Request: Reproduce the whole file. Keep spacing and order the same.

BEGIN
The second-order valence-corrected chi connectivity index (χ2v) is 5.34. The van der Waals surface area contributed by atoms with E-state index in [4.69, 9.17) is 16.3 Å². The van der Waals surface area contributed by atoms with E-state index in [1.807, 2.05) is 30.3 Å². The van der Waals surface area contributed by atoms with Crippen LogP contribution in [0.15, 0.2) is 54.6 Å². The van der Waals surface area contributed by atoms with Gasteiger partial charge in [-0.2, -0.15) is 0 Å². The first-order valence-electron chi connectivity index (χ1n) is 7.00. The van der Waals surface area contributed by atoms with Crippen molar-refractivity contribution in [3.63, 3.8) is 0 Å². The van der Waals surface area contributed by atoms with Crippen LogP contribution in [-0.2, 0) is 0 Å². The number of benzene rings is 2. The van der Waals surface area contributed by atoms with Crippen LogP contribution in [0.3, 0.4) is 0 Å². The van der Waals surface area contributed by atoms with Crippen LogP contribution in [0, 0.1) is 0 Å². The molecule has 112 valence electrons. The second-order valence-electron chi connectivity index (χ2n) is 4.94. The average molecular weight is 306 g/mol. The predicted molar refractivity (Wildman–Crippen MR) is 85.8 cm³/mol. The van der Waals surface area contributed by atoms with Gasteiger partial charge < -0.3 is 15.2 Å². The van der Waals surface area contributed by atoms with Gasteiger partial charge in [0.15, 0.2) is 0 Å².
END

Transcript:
The second-order valence-corrected chi connectivity index (χ2v) is 5.34. The van der Waals surface area contributed by atoms with E-state index in [4.69, 9.17) is 16.3 Å². The van der Waals surface area contributed by atoms with E-state index in [1.807, 2.05) is 30.3 Å². The van der Waals surface area contributed by atoms with Crippen LogP contribution in [0.15, 0.2) is 54.6 Å². The van der Waals surface area contributed by atoms with Gasteiger partial charge in [-0.2, -0.15) is 0 Å². The first-order valence-electron chi connectivity index (χ1n) is 7.00. The van der Waals surface area contributed by atoms with Crippen molar-refractivity contribution in [3.63, 3.8) is 0 Å². The van der Waals surface area contributed by atoms with Crippen LogP contribution in [-0.2, 0) is 0 Å². The number of benzene rings is 2. The van der Waals surface area contributed by atoms with Crippen LogP contribution in [0.3, 0.4) is 0 Å². The van der Waals surface area contributed by atoms with Crippen LogP contribution in [0, 0.1) is 0 Å². The molecule has 112 valence electrons. The second-order valence-electron chi connectivity index (χ2n) is 4.94. The average molecular weight is 306 g/mol. The predicted molar refractivity (Wildman–Crippen MR) is 85.8 cm³/mol. The van der Waals surface area contributed by atoms with Gasteiger partial charge < -0.3 is 15.2 Å². The van der Waals surface area contributed by atoms with Gasteiger partial charge in [0.15, 0.2) is 0 Å².